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Inherited Human Rights Risk - The Importance of Human Rights Due Diligence in M&A Transactions

Bendixen Kettis, Astrid LU (2018) LAGF03 20182
Department of Law
Faculty of Law
Abstract
To date, there is no international ‘hard law’ instrument creating legally binding obligations for corporations. Instead, corporate activity is regulated by domestic law and ‘soft law’ standards on corporate responsibility and human rights. Increased pressure from various stakeholders combined with new regulatory developments illustrate that this might however, be changing. As increasing trends of globalization allow companies to operate transnationally, the concept of human rights risk has started to gain traction. New case-law in several jurisdictions has illustrated that the shield of limited liability that traditionally has served as a safety net for parent companies may no longer be as efficient, and that parent companies may in fact... (More)
To date, there is no international ‘hard law’ instrument creating legally binding obligations for corporations. Instead, corporate activity is regulated by domestic law and ‘soft law’ standards on corporate responsibility and human rights. Increased pressure from various stakeholders combined with new regulatory developments illustrate that this might however, be changing. As increasing trends of globalization allow companies to operate transnationally, the concept of human rights risk has started to gain traction. New case-law in several jurisdictions has illustrated that the shield of limited liability that traditionally has served as a safety net for parent companies may no longer be as efficient, and that parent companies may in fact soon be facing responsibility for the human rights impacts of their foreign subsidiaries. It is therefore vital that companies seeking to undertake a merger or an acquisition integrate human rights aspects in their initial due diligence to avoid assuming human rights issues that might be embedded in the target company’s operations.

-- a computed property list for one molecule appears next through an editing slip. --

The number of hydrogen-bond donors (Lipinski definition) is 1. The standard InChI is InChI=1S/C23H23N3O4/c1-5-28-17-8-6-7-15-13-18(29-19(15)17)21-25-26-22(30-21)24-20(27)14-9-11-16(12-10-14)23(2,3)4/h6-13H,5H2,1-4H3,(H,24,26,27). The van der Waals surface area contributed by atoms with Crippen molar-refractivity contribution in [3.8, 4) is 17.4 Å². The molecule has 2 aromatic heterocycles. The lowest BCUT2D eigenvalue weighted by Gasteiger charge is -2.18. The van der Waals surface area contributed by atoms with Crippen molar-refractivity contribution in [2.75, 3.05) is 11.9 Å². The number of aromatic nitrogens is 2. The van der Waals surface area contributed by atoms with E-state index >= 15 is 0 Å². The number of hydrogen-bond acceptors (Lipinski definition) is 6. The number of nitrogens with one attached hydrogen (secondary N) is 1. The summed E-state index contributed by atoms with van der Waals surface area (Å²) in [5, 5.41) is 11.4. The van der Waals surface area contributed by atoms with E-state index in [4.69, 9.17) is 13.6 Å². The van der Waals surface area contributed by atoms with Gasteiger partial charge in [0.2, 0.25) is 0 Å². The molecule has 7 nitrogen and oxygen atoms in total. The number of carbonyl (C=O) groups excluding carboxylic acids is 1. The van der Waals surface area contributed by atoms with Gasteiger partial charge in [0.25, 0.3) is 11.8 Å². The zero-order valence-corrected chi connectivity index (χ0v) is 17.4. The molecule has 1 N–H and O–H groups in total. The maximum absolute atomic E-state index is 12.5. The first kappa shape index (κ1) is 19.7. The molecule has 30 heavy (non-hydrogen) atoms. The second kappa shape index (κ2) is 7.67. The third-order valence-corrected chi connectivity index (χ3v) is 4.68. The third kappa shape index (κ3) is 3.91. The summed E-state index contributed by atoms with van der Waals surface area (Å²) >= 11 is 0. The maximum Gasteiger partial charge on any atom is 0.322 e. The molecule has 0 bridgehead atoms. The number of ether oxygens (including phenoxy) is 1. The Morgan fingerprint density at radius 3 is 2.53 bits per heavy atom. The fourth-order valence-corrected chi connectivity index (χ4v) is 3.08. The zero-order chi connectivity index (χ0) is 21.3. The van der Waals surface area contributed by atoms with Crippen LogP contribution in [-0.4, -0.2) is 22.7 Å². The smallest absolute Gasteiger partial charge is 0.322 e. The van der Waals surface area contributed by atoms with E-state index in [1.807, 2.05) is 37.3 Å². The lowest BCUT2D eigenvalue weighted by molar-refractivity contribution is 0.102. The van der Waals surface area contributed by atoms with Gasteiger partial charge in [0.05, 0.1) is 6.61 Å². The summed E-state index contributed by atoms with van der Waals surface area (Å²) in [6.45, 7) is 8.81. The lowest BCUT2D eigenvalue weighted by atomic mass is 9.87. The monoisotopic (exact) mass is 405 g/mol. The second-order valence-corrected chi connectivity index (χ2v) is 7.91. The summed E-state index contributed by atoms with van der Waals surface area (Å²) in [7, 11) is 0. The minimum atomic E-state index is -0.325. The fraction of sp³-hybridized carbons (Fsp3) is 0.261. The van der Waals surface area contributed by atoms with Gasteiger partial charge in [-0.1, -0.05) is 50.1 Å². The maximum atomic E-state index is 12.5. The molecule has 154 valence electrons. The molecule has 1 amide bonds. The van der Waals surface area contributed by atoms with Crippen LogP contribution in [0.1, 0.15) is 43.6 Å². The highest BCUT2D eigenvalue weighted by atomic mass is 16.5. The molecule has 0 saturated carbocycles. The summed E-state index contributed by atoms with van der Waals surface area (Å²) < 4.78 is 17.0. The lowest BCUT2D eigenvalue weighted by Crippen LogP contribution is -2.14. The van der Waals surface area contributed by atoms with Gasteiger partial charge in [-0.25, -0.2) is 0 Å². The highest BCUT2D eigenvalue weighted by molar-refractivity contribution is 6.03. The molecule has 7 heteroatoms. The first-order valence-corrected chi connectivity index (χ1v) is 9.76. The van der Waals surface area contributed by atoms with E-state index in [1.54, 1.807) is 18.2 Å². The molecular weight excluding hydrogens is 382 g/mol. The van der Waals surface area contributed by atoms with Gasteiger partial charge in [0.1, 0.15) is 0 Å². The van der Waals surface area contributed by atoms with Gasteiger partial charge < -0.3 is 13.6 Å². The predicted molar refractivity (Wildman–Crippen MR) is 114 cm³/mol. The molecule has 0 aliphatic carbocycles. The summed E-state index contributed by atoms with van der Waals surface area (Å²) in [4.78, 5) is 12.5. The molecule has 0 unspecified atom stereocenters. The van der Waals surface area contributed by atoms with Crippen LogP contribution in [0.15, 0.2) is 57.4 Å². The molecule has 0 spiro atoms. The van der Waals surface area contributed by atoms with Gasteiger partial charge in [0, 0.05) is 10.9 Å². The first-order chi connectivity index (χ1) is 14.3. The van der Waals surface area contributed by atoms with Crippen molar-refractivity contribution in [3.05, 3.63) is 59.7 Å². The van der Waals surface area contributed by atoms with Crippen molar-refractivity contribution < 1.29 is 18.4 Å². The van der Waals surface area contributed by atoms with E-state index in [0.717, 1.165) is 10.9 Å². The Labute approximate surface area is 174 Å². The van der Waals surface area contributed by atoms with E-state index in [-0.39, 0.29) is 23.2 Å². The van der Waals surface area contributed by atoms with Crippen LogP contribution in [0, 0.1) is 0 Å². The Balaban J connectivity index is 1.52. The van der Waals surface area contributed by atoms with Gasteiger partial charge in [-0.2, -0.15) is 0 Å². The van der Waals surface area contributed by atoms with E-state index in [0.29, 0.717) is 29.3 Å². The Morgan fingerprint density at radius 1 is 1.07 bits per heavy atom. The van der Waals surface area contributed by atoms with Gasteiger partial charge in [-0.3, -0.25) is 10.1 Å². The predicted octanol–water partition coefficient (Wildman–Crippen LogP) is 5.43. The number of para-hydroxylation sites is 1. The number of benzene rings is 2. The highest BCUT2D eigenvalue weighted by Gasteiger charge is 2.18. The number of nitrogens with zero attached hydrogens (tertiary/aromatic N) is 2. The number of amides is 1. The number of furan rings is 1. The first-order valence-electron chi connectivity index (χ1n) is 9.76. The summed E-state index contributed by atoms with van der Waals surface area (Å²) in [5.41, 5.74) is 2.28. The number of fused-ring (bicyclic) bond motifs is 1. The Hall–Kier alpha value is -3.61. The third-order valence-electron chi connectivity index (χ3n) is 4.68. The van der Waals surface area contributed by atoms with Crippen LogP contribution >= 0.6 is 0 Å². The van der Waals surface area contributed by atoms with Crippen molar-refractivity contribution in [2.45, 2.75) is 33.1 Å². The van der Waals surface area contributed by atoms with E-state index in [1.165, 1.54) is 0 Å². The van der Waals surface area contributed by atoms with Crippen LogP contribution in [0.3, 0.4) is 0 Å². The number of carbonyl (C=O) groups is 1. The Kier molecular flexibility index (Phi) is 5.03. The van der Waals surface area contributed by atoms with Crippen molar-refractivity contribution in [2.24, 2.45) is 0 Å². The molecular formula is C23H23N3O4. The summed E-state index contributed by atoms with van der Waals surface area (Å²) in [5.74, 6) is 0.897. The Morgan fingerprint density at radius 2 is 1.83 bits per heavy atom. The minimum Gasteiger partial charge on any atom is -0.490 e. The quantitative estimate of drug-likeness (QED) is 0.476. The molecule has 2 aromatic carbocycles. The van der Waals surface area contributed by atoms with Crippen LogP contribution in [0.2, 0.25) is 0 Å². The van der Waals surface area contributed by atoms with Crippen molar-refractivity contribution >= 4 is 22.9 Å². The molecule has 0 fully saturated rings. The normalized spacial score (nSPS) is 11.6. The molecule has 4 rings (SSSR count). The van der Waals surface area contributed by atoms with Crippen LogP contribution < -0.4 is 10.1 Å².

Although the purchaser in M&A transactions can seek contractual protection against risk through incorporating warranties and indemnities, these are often limited to financial and legal risks, and may not always prove sufficient in the case of human rights complications. As reflected in the United Nations Guiding Principles on Business and Human Rights (UNGPs), companies should therefore conduct a thorough human rights due diligence to avoid becoming accountable for unwarranted liabilities. This will allow the purchaser to identify potential risks connected to human rights impacts that may expose the purchaser to severe financial, legal, commercial and reputational damage. (Less)
Abstract (Swedish)
I dagsläget saknas bindande internationell eller mellanstatlig lagstiftning för företag motsvarande "hard law". Regelverk för företag har istället utvecklats genom nationell lagstiftning och "soft law" i form av icke-bindande principer och normer för mänskliga rättigheter och företagsansvar. Genom påtryckningar från olika intressenter samt genom utvecklingen av ny reglering, kan detta dock komma att ändras. Växande globalisering gör att företag idag kan verka över hela världen, vilket även har resulterat i ett ökat fokus på företagsansvar och mänskliga rättigheter. Ny rättspraxis på området i flera olika länder belyser även att det begränsade ansvar som tidigare skyddat moderbolag i förhållande till deras dotterbolag, kanske inte längre... (More)